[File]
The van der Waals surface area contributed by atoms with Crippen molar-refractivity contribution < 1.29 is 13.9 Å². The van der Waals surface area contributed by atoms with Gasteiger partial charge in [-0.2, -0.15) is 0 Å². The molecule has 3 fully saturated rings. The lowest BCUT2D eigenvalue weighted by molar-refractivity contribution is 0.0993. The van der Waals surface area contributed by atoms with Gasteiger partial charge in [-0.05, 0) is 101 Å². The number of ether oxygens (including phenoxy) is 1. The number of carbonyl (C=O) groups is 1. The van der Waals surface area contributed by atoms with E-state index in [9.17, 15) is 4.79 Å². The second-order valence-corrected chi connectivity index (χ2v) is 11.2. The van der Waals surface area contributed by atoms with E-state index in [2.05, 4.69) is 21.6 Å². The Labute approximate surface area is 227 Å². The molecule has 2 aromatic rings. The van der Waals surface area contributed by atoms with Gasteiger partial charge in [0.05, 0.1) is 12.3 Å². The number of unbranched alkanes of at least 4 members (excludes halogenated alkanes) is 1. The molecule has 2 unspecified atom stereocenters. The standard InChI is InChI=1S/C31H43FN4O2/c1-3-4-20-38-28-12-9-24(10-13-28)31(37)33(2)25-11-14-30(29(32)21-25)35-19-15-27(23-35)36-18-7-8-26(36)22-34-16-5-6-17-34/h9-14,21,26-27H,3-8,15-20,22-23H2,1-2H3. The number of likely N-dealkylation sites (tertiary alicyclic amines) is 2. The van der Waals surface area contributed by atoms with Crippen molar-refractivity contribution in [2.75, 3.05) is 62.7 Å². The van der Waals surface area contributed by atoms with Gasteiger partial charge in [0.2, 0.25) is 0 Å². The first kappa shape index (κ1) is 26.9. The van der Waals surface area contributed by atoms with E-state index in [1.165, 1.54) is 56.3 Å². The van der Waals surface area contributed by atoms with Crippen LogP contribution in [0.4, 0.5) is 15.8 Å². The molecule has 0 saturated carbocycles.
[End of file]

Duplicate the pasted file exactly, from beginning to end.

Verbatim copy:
The van der Waals surface area contributed by atoms with Crippen molar-refractivity contribution < 1.29 is 13.9 Å². The van der Waals surface area contributed by atoms with Gasteiger partial charge in [-0.2, -0.15) is 0 Å². The molecule has 3 fully saturated rings. The lowest BCUT2D eigenvalue weighted by molar-refractivity contribution is 0.0993. The van der Waals surface area contributed by atoms with Gasteiger partial charge in [-0.05, 0) is 101 Å². The number of ether oxygens (including phenoxy) is 1. The number of carbonyl (C=O) groups is 1. The van der Waals surface area contributed by atoms with E-state index in [9.17, 15) is 4.79 Å². The second-order valence-corrected chi connectivity index (χ2v) is 11.2. The van der Waals surface area contributed by atoms with E-state index in [2.05, 4.69) is 21.6 Å². The Labute approximate surface area is 227 Å². The molecule has 2 aromatic rings. The van der Waals surface area contributed by atoms with Gasteiger partial charge in [0.05, 0.1) is 12.3 Å². The number of unbranched alkanes of at least 4 members (excludes halogenated alkanes) is 1. The molecule has 2 unspecified atom stereocenters. The standard InChI is InChI=1S/C31H43FN4O2/c1-3-4-20-38-28-12-9-24(10-13-28)31(37)33(2)25-11-14-30(29(32)21-25)35-19-15-27(23-35)36-18-7-8-26(36)22-34-16-5-6-17-34/h9-14,21,26-27H,3-8,15-20,22-23H2,1-2H3. The number of likely N-dealkylation sites (tertiary alicyclic amines) is 2. The van der Waals surface area contributed by atoms with Crippen molar-refractivity contribution in [2.75, 3.05) is 62.7 Å². The van der Waals surface area contributed by atoms with Gasteiger partial charge in [0.2, 0.25) is 0 Å². The first kappa shape index (κ1) is 26.9. The van der Waals surface area contributed by atoms with E-state index in [1.165, 1.54) is 56.3 Å². The van der Waals surface area contributed by atoms with Crippen LogP contribution in [0.4, 0.5) is 15.8 Å². The molecule has 0 saturated carbocycles.